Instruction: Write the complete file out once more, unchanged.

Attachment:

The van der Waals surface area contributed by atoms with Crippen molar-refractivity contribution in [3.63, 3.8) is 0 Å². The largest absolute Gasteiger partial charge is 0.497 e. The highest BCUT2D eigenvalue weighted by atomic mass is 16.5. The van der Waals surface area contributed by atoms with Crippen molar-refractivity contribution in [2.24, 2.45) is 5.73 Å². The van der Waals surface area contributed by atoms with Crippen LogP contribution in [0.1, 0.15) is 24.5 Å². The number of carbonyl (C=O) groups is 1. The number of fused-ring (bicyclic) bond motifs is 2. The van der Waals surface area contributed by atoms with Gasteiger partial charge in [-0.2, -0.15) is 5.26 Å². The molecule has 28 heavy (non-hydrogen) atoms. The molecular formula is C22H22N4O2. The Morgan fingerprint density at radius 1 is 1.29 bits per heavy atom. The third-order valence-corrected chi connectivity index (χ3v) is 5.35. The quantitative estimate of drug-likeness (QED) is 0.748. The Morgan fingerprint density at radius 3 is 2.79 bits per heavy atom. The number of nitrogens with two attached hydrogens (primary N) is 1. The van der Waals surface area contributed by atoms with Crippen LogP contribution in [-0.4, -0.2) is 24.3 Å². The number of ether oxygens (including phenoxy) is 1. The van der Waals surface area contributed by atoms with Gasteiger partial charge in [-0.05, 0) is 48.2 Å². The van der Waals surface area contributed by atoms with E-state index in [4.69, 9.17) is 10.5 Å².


The van der Waals surface area contributed by atoms with Crippen molar-refractivity contribution in [3.63, 3.8) is 0 Å². The largest absolute Gasteiger partial charge is 0.497 e. The highest BCUT2D eigenvalue weighted by atomic mass is 16.5. The van der Waals surface area contributed by atoms with Crippen molar-refractivity contribution in [2.24, 2.45) is 5.73 Å². The van der Waals surface area contributed by atoms with Crippen LogP contribution in [0.1, 0.15) is 24.5 Å². The number of carbonyl (C=O) groups is 1. The number of fused-ring (bicyclic) bond motifs is 2. The van der Waals surface area contributed by atoms with Gasteiger partial charge in [-0.2, -0.15) is 5.26 Å². The molecule has 28 heavy (non-hydrogen) atoms. The molecular formula is C22H22N4O2. The Morgan fingerprint density at radius 1 is 1.29 bits per heavy atom. The third-order valence-corrected chi connectivity index (χ3v) is 5.35. The quantitative estimate of drug-likeness (QED) is 0.748. The Morgan fingerprint density at radius 3 is 2.79 bits per heavy atom. The number of nitrogens with two attached hydrogens (primary N) is 1. The van der Waals surface area contributed by atoms with Crippen LogP contribution in [-0.4, -0.2) is 24.3 Å². The number of ether oxygens (including phenoxy) is 1. The van der Waals surface area contributed by atoms with Gasteiger partial charge in [-0.05, 0) is 48.2 Å². The van der Waals surface area contributed by atoms with E-state index in [4.69, 9.17) is 10.5 Å².